View Full Version : Army: 1.5 million copies of doctrine downloaded

01-06-07, 01:08 PM
Army: 1.5 million copies of doctrine downloaded
Associated Press

TOPEKA, Kan. - A new manual for the Army and Marines, outlining their philosophy in fighting insurgents in war-torn locales such as Iraq, has turned into a big hit.

In three weeks - from its first posting Dec. 15 on the Web site of the Combined Arms Center at Fort Leavenworth through Wednesday - an estimated 1.5 million copies of the 242-page manual have been downloaded. That compares with 1.4 million copies of John Grogan's "Marley & Me," the top-selling book of 2006, according Nielsen BookScan, which tracks sales.

Col. Steve Boylan, spokesman for Fort Leavenworth, said Friday that the interest reflects the growing debate over how to deal with insurgents in Iraq. Boylan said the Army typically doesn't post its doctrines on its Web site for public consumption.

"It's a way to let the public know that we're are taking these issues seriously and to make sure the leadership of the Army and Marines, captains and above, are armed with the latest thinking," Boylan said.

The manual was produced over two years, about half the time it normally takes the Army to revise major doctrines. It replaces a shorter version pushed to the field in October 2004. The manual contains the Army's "overall general thought" on counterinsurgency operations, pulling together material scattered over several chapters in other military documents dating to the 1960s.

Written for battalion and division commanders, the manual discusses the tone and scope of counterinsurgencies, emphasizing a need to see operations as fighting a "three-block war."

Steven Aftergood, a senior research analyst at the Federation of American Scientists, said the manual was "intellectually rich" and thought-provoking and contains at least some implicit criticism of U.S. operations. He added that the document is a good history lesson in failures of conventional armies against insurgents.

"I remember learning in elementary school about the Revolutionary War and my teacher pointing out that the poor British were fighting in formation and we were running circles around them," Aftergood said. "It's an unhappy analogy, but it's comparable to the situation in Iraq. It's hard not to read this document in that context."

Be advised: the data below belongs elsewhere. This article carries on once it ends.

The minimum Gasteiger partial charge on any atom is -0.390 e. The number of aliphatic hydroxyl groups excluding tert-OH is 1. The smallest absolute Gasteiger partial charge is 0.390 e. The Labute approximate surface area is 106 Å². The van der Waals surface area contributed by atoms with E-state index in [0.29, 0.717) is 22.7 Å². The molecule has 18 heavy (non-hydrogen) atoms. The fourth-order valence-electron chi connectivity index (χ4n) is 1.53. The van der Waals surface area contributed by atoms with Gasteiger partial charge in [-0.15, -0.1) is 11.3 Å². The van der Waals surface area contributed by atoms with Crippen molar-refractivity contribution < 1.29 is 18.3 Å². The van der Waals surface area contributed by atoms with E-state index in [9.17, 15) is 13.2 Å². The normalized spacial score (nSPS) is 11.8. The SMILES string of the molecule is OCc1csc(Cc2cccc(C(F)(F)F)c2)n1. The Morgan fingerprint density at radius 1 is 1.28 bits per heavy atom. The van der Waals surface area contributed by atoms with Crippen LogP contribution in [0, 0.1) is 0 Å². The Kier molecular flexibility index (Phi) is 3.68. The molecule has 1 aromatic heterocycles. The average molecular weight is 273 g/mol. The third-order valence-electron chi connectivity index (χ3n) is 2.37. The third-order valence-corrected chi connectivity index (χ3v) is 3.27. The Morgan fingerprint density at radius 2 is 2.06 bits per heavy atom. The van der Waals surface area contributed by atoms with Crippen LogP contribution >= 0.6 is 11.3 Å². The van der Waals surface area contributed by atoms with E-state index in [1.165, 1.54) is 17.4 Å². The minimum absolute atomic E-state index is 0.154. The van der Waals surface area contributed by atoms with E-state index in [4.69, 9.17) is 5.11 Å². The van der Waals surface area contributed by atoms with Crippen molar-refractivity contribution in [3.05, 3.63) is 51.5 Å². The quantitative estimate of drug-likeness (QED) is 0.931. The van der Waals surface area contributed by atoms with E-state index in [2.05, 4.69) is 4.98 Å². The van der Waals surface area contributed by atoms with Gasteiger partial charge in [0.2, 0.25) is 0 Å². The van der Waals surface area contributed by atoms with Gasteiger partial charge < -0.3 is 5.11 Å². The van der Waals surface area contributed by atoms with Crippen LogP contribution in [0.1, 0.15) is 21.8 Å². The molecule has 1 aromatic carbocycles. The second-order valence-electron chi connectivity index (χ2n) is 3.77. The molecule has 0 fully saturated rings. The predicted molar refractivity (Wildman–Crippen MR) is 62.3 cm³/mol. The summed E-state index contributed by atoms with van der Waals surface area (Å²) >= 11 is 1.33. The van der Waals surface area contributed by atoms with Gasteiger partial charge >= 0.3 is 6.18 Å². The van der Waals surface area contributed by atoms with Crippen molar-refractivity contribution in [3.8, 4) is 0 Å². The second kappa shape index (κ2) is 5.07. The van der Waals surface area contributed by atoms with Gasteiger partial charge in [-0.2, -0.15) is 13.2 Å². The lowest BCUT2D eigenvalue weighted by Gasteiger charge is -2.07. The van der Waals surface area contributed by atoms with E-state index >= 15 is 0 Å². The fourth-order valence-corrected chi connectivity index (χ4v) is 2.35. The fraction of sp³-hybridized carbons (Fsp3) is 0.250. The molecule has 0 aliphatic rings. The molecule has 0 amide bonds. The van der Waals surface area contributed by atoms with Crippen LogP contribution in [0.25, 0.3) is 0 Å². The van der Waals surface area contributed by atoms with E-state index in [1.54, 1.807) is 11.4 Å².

Boylan said the manual is aimed at fights beyond Iraq but certainly will help the Army focus its efforts.

"It seems to me, a lot of people are still trying to link it to Iraq and don't have the understanding that the scope of the document is bigger than Iraq," Boylan said.

James Joyner, a former Army officer and security analyst in Washington, D.C., said there wasn't much new in the manual that others hadn't already suggested in fighting insurgencies or even postwar Germany and Japan.

"The military is slow to change. We've known since the end of the Cold War that we would be fighting these kinds of operations," Joyner said. "I think the manual reflects changes that have already happened, rather than pushing change."

The Department of Defense announced Friday that one of the manual's chief architects, Lt. Gen. David Petraeus, will be the next commander of U.S. forces in Iraq, pending Senate confirmation. Petraeus, viewed as a rising star in the Army, commanded the 101st Airborne Division in the initial Iraq invasion in 2003 and led the coalition command responsible for training Iraqi security forces.

Petraeus is linked to a push to move soldiers in Iraq out of their operating bases and into smaller posts in troubled neighborhoods. The goal is to find and neutralize causes of the insurgency, while giving legitimacy to Iraq's government by improving security, the economy and establishing a rule of law.

Actual tactics and procedures will be developed in the coming months and disseminated to soldiers and officers. By downloading the manual, Boylan said, insurgents aren't going to know how the Army will be fighting. Nearly two-thirds of the downloads have been within North America, but officials don't know who's reading it from cover to cover.

"He's not going to know how the platoon is going to utilize this. That's the unknown," he said.


Fort Leavenworth: www.leavenworth.army.mil/

Counterinsurgency manual: usacac.army.mil/CAC/Repos...FM3-24.pdf